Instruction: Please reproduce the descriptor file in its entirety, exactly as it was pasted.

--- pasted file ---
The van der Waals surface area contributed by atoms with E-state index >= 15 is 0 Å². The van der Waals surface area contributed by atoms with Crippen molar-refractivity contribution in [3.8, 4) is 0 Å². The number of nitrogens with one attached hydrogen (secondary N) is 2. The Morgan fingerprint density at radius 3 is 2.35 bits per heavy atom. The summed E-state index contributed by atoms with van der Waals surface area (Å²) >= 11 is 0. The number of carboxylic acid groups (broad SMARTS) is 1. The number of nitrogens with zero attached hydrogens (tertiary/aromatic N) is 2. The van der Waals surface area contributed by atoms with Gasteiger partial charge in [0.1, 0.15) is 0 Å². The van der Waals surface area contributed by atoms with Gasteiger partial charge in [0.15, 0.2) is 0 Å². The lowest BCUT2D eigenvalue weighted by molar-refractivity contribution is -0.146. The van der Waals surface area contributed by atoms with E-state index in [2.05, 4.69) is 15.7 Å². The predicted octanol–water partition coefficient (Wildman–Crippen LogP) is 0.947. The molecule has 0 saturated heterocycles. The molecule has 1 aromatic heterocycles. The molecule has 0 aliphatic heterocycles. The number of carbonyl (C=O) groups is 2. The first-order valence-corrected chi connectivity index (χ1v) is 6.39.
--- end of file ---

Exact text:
The van der Waals surface area contributed by atoms with E-state index >= 15 is 0 Å². The van der Waals surface area contributed by atoms with Crippen molar-refractivity contribution in [3.8, 4) is 0 Å². The number of nitrogens with one attached hydrogen (secondary N) is 2. The Morgan fingerprint density at radius 3 is 2.35 bits per heavy atom. The summed E-state index contributed by atoms with van der Waals surface area (Å²) >= 11 is 0. The number of carboxylic acid groups (broad SMARTS) is 1. The number of nitrogens with zero attached hydrogens (tertiary/aromatic N) is 2. The van der Waals surface area contributed by atoms with Gasteiger partial charge in [0.1, 0.15) is 0 Å². The van der Waals surface area contributed by atoms with Gasteiger partial charge in [0.15, 0.2) is 0 Å². The lowest BCUT2D eigenvalue weighted by molar-refractivity contribution is -0.146. The van der Waals surface area contributed by atoms with E-state index in [2.05, 4.69) is 15.7 Å². The predicted octanol–water partition coefficient (Wildman–Crippen LogP) is 0.947. The molecule has 0 saturated heterocycles. The molecule has 1 aromatic heterocycles. The molecule has 0 aliphatic heterocycles. The number of carbonyl (C=O) groups is 2. The first-order valence-corrected chi connectivity index (χ1v) is 6.39.